From: John K Clark (firstname.lastname@example.org)
Date: Wed Jun 11 2008 - 11:28:07 MDT
>> It can be proved that a finite set of axioms
>> cannot derive all that is true, so I see no
>> reasons why a finite set of goals can derive
>> all actions that can be performed.
"Stathis Papaioannou" <email@example.com>
> If that's true then a machine with a finite set of
> goals won't be able to perform all actions that
> can be performed.
Not only that but if we move from GŲdel to Turing then there are some
actions a goal oriented mind can never perform but we or it can never
know it canít be performed. The AI can never solve the problem nor can
it ever prove it is imposable to solve, it will just go on and on
getting nowhere. A mind that operated with a ridged goal structure would
soon be caught up in one of those infinite loops. A flexible mind needs
to say ďIím not getting anywhere, to hell with that super-goal; itís
more productive if I think about something elseĒ.
> Variability of goals has nothing to do
> with level of intelligence.
It has everything to do with the level of intelligence. As it learns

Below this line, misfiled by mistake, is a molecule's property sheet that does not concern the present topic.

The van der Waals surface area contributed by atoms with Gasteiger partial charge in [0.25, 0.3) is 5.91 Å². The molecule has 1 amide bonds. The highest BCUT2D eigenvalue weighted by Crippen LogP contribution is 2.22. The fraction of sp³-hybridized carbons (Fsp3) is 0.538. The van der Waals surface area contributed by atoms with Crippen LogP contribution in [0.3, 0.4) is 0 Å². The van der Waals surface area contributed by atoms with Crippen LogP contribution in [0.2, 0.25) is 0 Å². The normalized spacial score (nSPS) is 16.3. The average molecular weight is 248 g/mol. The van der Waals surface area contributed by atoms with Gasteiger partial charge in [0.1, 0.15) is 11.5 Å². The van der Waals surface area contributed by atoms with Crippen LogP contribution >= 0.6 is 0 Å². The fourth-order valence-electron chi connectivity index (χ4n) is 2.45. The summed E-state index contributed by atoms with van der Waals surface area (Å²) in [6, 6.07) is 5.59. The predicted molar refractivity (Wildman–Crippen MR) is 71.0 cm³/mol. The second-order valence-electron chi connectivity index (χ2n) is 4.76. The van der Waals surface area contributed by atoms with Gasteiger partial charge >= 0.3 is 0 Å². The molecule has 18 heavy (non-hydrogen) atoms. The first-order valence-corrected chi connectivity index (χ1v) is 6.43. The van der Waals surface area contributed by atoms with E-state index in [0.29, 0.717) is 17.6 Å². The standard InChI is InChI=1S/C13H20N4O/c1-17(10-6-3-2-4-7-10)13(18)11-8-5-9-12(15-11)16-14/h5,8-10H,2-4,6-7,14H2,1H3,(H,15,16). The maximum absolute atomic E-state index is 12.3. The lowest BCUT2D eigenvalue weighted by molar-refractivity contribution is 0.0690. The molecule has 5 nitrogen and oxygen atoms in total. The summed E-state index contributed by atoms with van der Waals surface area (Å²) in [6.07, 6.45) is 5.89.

more it will discover some of its original goals were contradictory,
redundant, or just plain stupid.
400 years ago Johannes Kepler thought the top goal of astronomy was to
discover why there were 5 and only 5 planets, Mercury Venus Mars Jupiter
and Saturn. He thought there must be something special about the number
5 that caused this and it was the top goal to spell out exactly what
that was. Kepler was a very smart man and at the time that seemed like a
very reasonable goal, but as it turned out nobody ever achieved it and
today nobody is even trying to because we now know that goal was stupid.
>> What are the axioms of human behavior?
>> What is the top super-goal?
> If there is one, it could easily change, but it
> is not necessary to program a computer this way.
It is if you what the computer to be intelligent. At least thatís what I
think and evolution agrees with me.
John K Clark
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